#7 – Stiff body

A stiff body is your dog’s way of saying “something’s up and I don’t like it.” If you see your dog go stiff, it usually means they are about to react to something, like a cat, a person at the door, another dog, etc. Be aware of this signal can help you avoid the next part, which can lead to fights and bites. If your dog gets stiff and starts to stare, it’s time to redirect his attention elsewhere.

So How To Communicate With Our Dog?

how to communicate with dog

We make some dog training device, We can transfer our thought through the simple remote on your hand, tell your dogs to do and not to do, when some bad behavior or naughty things done by your dog, you can use our product to talk to our dog.

Very simple and easy one, right?

These Things Only Dog Owners Will Understand

There are many funny things will come to you when you have a dog, And those things only people have a dog know.

1. Early-morning walks in freezing weather. You have to put on so many layers just to go around the block, and he’ll be sure to stop and sniff every single tree, fire hydrant, and trash can as you shiver.

2. The cost of walks, grooming, boarding, and vet visits. You’re not going to be stingy about taking care of him, and the people who run these businesses totally know that.

3. The smell of wet food. Opening a can every day doesn’t mean you still don’t want to gag, especially if you accidentally touch it with your hand.

4. Weekend mornings when you want to sleep in and he has other ideas. “Wake up, sleepyhead! It’s time to pee and play!”

5. Drool in the spot on the sofa where you were about to sit. Or, oops, you did sit.

6. Fur all over the house. And the car. And everything you own. You didn’t think he was supposed to shed that much, but your black dress now had a thin layer of white over it.

7. Stolen food. It was just on the table — or in your hand — but now it is not. Guess you weren’t the only one who wanted a bagel.

8. That moment when you think you didn’t bring a bag on your walk. What are you going to do if he has to go? Just leave it on the street? Come back with a bag later? Just kidding! You have a bag. THANK GOD.

9. His refusal to go out in the rain. As if you were psyched about it.

10. Wet dog smell after he comes in from the rain. Also, paw prints on your floor and the potential of being sprayed when he shakes himself off.

11. Those sad eyes when you leave. Sure, go ahead without him. No worries. He’s just your best friend.

12. His alpha-dog reaction when the doorbell rings. The guy just wants to deliver your crispy noodles and dumplings, but first, you have to apologize for all the barking.

13. The need to plan your activities around getting home to take him out. “What time does the movie start? And how long is it again? And which theater is it? And will we be getting dinner before that?”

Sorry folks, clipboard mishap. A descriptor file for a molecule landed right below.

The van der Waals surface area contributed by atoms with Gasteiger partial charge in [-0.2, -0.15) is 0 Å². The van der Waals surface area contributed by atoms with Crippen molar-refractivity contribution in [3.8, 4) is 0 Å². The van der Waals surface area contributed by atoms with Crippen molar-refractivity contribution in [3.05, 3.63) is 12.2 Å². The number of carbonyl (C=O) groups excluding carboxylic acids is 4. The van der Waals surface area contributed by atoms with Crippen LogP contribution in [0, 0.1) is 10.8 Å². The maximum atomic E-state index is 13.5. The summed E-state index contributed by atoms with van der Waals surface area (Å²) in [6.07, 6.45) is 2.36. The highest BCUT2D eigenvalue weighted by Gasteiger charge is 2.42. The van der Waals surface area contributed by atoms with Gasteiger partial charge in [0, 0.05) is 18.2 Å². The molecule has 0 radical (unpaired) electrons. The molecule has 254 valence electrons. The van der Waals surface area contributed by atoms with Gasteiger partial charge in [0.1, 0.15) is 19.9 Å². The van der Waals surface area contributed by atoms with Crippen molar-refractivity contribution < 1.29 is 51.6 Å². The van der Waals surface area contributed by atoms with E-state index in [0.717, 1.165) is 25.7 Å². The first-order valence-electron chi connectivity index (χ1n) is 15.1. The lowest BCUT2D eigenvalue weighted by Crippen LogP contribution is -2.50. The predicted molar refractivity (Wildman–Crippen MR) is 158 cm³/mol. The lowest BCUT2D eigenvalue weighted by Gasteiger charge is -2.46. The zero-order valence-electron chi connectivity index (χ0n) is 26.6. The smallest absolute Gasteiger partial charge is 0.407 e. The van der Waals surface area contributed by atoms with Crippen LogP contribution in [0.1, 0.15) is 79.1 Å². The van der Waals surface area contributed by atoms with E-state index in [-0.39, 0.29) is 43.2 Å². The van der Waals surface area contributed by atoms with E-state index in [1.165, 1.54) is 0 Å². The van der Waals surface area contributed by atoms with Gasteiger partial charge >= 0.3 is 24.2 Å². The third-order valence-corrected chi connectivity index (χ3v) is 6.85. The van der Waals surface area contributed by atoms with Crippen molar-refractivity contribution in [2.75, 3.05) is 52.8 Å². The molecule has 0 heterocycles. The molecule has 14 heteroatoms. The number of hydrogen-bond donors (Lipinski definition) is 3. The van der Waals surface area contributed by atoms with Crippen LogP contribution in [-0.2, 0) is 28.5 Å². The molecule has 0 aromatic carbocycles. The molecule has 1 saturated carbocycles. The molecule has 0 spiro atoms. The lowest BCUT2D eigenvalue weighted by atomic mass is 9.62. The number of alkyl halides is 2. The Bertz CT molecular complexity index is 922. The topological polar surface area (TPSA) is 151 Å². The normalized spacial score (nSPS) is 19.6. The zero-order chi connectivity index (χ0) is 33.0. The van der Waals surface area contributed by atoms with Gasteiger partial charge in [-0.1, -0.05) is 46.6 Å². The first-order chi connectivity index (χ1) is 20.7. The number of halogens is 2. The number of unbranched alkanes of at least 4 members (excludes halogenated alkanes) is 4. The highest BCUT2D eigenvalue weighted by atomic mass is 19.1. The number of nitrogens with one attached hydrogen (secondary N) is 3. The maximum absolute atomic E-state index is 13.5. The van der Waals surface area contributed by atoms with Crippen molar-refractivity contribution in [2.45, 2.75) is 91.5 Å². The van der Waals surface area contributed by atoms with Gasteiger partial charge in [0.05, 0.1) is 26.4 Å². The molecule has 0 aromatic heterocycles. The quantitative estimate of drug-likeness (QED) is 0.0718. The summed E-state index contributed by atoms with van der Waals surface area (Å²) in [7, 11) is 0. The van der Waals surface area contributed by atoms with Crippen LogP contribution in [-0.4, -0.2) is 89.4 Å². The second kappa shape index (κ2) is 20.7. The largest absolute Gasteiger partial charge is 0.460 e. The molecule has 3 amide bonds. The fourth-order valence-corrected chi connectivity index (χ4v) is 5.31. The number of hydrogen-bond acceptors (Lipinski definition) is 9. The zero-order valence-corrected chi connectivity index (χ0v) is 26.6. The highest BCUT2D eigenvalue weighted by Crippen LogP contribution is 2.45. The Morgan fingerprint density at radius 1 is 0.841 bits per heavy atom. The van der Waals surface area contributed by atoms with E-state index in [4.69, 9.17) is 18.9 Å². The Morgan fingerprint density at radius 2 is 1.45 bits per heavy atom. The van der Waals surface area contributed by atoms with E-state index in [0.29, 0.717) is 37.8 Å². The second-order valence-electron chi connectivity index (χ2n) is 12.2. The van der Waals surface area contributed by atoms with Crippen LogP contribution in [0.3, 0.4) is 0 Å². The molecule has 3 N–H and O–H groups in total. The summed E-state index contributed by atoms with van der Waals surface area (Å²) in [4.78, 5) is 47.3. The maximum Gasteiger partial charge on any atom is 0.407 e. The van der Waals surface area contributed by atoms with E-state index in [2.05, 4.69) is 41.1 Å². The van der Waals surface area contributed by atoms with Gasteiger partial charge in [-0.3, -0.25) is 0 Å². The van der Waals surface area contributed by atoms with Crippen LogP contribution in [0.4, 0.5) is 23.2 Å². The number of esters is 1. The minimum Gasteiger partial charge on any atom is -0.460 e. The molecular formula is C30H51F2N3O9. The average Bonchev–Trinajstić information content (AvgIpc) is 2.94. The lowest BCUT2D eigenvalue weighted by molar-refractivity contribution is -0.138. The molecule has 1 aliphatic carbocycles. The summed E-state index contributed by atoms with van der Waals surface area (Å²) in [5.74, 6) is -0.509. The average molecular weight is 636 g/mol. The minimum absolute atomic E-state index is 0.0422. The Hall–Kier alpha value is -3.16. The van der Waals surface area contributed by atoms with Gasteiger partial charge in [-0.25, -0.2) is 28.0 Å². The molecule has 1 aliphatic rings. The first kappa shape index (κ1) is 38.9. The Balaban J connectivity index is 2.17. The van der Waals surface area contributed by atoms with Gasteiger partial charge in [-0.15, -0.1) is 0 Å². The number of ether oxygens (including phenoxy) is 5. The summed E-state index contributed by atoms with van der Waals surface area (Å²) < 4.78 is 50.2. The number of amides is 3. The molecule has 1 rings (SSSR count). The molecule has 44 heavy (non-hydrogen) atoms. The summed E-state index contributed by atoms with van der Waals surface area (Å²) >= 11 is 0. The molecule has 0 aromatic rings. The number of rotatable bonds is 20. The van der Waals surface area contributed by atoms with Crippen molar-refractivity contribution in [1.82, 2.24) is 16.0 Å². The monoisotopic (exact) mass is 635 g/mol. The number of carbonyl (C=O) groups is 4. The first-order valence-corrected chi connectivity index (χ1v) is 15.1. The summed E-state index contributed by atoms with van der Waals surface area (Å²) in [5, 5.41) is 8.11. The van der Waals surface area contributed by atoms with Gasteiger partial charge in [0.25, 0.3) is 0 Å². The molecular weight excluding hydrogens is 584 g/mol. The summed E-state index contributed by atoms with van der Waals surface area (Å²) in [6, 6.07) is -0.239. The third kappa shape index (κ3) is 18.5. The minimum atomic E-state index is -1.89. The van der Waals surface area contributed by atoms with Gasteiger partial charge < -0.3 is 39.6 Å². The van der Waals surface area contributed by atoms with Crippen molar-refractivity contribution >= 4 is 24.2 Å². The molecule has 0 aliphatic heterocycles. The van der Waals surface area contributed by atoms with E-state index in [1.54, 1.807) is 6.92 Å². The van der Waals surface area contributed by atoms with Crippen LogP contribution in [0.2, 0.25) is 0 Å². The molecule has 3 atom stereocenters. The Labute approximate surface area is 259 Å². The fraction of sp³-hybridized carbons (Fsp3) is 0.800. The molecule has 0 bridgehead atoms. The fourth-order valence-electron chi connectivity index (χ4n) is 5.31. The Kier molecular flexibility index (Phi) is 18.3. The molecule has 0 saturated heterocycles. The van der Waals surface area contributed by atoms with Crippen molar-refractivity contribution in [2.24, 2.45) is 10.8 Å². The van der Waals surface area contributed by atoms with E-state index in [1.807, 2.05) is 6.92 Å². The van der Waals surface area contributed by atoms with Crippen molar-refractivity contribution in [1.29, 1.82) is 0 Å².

14. Tracking mode. If you have a hound and he picks up a scent, hang on tight.

15. His decision to sit down on the sidewalk five blocks from your apartment. That’s enough walking for right now. Thanks.

16. His decision to poop right in the middle of the street. When the light’s about to change, of course.

17. Puppy teeth marks on your shoes. He’s got good taste, but you just bought those.

18. Missing socks. What? His bed just needs a little more cushioning.

19. The need to put the cover down on the toilet. If he can reach it, he will drink out of it.

20. Embarrassment when he licks himself in public. “Stop that. Be a gentleman,” you tell him, laughing awkwardly.

21. Tangled leashes with other dogs. It’s cute in the movies because then the two owners fall in love. It’s less so when you’re running late to meet a friend and just trying to squeeze in a quick walk.

22. The struggle to put his booties on him when it snows. “Gimme this paw!” “OK, now gimme this paw!”

23. His confusion about his size. Oh, you thought there was a weight limit to being a lapdog? He strongly disagrees.

24. His initial rejection of his brand-new bone. It was so kind of you to think of him, but he much prefers the old, disgusting, slobbered-on one.

25. Constant monitoring of what may or may not be in his mouth. Was he just sniffing in that spot, or did he leave with a dead squirrel souvenir?

26. No space to spread out in your bed. If you let him sleep with you, he will undoubtedly pick a prime spot and leave you huddled on the side. And you will go along with it.

27. The realization that you are talking to him out loud in public. “Are you kidding me? We’re going to stop again? Didn’t you just go?”